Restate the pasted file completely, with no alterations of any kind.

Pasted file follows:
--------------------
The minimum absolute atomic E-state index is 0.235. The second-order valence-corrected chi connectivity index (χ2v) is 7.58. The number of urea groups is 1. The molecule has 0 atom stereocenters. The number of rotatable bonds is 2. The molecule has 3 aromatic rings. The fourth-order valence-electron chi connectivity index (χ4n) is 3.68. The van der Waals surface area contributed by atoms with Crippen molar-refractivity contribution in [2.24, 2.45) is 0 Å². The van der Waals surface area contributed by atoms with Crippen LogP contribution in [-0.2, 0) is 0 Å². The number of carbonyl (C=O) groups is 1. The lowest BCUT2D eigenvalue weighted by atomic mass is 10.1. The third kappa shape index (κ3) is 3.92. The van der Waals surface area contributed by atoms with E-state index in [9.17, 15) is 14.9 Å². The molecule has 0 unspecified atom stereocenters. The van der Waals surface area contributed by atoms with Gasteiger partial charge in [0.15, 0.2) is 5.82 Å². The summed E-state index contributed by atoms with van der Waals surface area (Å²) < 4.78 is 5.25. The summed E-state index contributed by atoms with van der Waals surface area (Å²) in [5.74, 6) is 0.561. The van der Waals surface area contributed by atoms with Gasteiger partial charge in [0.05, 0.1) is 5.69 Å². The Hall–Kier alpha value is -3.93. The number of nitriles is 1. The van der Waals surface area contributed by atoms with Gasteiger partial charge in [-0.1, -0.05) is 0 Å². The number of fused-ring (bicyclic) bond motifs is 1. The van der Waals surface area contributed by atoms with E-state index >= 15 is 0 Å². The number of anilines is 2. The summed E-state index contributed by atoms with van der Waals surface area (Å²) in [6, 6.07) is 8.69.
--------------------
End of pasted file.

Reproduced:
The minimum absolute atomic E-state index is 0.235. The second-order valence-corrected chi connectivity index (χ2v) is 7.58. The number of urea groups is 1. The molecule has 0 atom stereocenters. The number of rotatable bonds is 2. The molecule has 3 aromatic rings. The fourth-order valence-electron chi connectivity index (χ4n) is 3.68. The van der Waals surface area contributed by atoms with Crippen molar-refractivity contribution in [2.24, 2.45) is 0 Å². The van der Waals surface area contributed by atoms with Crippen LogP contribution in [-0.2, 0) is 0 Å². The number of carbonyl (C=O) groups is 1. The lowest BCUT2D eigenvalue weighted by atomic mass is 10.1. The third kappa shape index (κ3) is 3.92. The van der Waals surface area contributed by atoms with E-state index in [9.17, 15) is 14.9 Å². The molecule has 0 unspecified atom stereocenters. The van der Waals surface area contributed by atoms with Gasteiger partial charge in [0.15, 0.2) is 5.82 Å². The summed E-state index contributed by atoms with van der Waals surface area (Å²) < 4.78 is 5.25. The summed E-state index contributed by atoms with van der Waals surface area (Å²) in [5.74, 6) is 0.561. The van der Waals surface area contributed by atoms with Gasteiger partial charge in [0.05, 0.1) is 5.69 Å². The Hall–Kier alpha value is -3.93. The number of nitriles is 1. The van der Waals surface area contributed by atoms with Gasteiger partial charge in [-0.1, -0.05) is 0 Å². The number of fused-ring (bicyclic) bond motifs is 1. The van der Waals surface area contributed by atoms with E-state index >= 15 is 0 Å². The number of anilines is 2. The summed E-state index contributed by atoms with van der Waals surface area (Å²) in [6, 6.07) is 8.69.